Over my years as a marketing guy, I’ve come across a lot of branding problems for clients. I’ve looked at issues for Fortune 500s companies and start-ups, for-profits and charities, and Canadian firms and international organizations. I thought it would be both fun and insightful to share my experiences and teaching. Tonight will be part 1 of a 5 part series I will call "The 5 Most Difficult Branding Decisions".
#5 Branding a late entrant:
Marketing text books often play up the importance of being first. They call it the first mover advantage and list a bunch of reasons for it- (preferential shelf space, ability to generate more free publicity, first choice of selecting partners etc). While all of this can be true, a real battle, particularly for consumer branding relates to what’s going on in the consumer’s mind. When I talk to my class about this, I sometimes start off with a quiz. Let's do one here.
1. Who was the first president of the United States?
2. Who was the fourth?
The correct answers are Washington, Madison, and Garfield. But if you are like most people, you got Washington, maybe got Madison, and think that Garfield is a cartoon.
In the off-chance that you are a history buff and got the correct answer for Garfield, let’s make the quiz a bit harder. Who was the first American woman in space? Answer Sally Ride. The second? Judith Reznik. But I’m betting you got Sally but not Judith- who also died on her second ride into space in the ‘86 Challenger explosion. By rights, Judith should have received more "mind space" (pardon the pun) - but nope, for most of us she didn't.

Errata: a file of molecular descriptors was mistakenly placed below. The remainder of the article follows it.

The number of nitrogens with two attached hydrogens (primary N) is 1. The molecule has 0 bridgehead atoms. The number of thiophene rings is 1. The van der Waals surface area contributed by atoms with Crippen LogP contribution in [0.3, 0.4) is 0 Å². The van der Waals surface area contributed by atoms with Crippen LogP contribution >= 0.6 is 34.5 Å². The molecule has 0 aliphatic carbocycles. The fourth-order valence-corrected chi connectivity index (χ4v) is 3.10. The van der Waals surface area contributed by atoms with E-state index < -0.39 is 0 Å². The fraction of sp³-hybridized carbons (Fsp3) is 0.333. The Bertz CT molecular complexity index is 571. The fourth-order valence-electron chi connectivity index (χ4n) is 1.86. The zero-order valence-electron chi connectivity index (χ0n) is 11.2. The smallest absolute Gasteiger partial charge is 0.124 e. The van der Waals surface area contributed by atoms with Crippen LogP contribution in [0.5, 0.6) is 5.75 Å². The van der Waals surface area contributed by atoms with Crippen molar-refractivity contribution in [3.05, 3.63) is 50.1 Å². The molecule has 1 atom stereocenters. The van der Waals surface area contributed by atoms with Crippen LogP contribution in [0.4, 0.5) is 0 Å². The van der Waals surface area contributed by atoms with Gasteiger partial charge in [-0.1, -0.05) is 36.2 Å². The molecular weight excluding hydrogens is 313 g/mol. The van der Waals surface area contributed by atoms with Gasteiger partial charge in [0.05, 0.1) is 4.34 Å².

Here's an easy one. Who won the most Olympic gold medals in the last summer Olympics? I bet you answered Micheal Phelps (which is correct). But who won the 2nd most? Who cares? (Except for the guy's parents). Ries and Trout have given similar examples in their book “The Battle for Your Mind”. But let’s get some 2011 perspective on why this is. In 2006, the American Academy of Pediatrics published an article saying that the average consumer may be targeted with up to 3000 advertising communications a day. Over the last 5 years this number has gone up as marketers have new ways to reach consumers (e.g. smart phones, ads on applications, more sophisticated internet advertising, fragmentation of media etc). Furthermore, the average consumer also is exposed to tens of thousands of brands as soon as he/she enters a mall or supermarket (A typical supermarket has around 45,000 SKUs). The point is this. It is a brand jungle out there. Accessing the increasingly jaded consumer by breaking through advertising/brand clutter is tougher than ever before. We just saw how much easier it is to “own” some mind space if you are the first. Of course being first is not a prerequisite for success (Google followed Yahoo, Northern Lights, Excite, Infoseek, Webcrawler, Altavista, Lycos and others- and still prevailed) but if you are not first, you have to be significantly faster, stronger, bigger, craftier - or have to spend a lot more money to buy your way into the consumer’s mind.